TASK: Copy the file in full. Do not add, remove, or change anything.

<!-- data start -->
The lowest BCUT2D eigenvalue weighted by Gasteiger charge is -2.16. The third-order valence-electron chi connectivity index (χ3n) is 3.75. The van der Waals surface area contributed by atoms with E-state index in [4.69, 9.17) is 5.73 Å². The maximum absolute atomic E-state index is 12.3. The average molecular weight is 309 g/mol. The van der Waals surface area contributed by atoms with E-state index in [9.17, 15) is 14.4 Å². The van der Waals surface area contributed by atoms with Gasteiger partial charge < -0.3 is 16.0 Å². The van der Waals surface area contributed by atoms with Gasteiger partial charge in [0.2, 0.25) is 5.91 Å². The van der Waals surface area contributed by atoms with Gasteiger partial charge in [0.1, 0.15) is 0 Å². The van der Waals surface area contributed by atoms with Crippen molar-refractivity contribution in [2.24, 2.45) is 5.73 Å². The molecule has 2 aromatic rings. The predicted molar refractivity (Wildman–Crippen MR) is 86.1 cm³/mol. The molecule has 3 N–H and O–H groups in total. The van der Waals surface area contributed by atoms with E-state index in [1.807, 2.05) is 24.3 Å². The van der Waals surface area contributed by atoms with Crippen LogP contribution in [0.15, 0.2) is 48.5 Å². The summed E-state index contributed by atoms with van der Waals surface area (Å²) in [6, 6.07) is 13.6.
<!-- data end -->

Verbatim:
The lowest BCUT2D eigenvalue weighted by Gasteiger charge is -2.16. The third-order valence-electron chi connectivity index (χ3n) is 3.75. The van der Waals surface area contributed by atoms with E-state index in [4.69, 9.17) is 5.73 Å². The maximum absolute atomic E-state index is 12.3. The average molecular weight is 309 g/mol. The van der Waals surface area contributed by atoms with E-state index in [9.17, 15) is 14.4 Å². The van der Waals surface area contributed by atoms with Gasteiger partial charge < -0.3 is 16.0 Å². The van der Waals surface area contributed by atoms with Gasteiger partial charge in [0.2, 0.25) is 5.91 Å². The van der Waals surface area contributed by atoms with Gasteiger partial charge in [0.1, 0.15) is 0 Å². The van der Waals surface area contributed by atoms with Crippen molar-refractivity contribution in [2.24, 2.45) is 5.73 Å². The molecule has 2 aromatic rings. The predicted molar refractivity (Wildman–Crippen MR) is 86.1 cm³/mol. The molecule has 3 N–H and O–H groups in total. The van der Waals surface area contributed by atoms with E-state index in [1.807, 2.05) is 24.3 Å². The van der Waals surface area contributed by atoms with Crippen LogP contribution in [0.15, 0.2) is 48.5 Å². The summed E-state index contributed by atoms with van der Waals surface area (Å²) in [6, 6.07) is 13.6.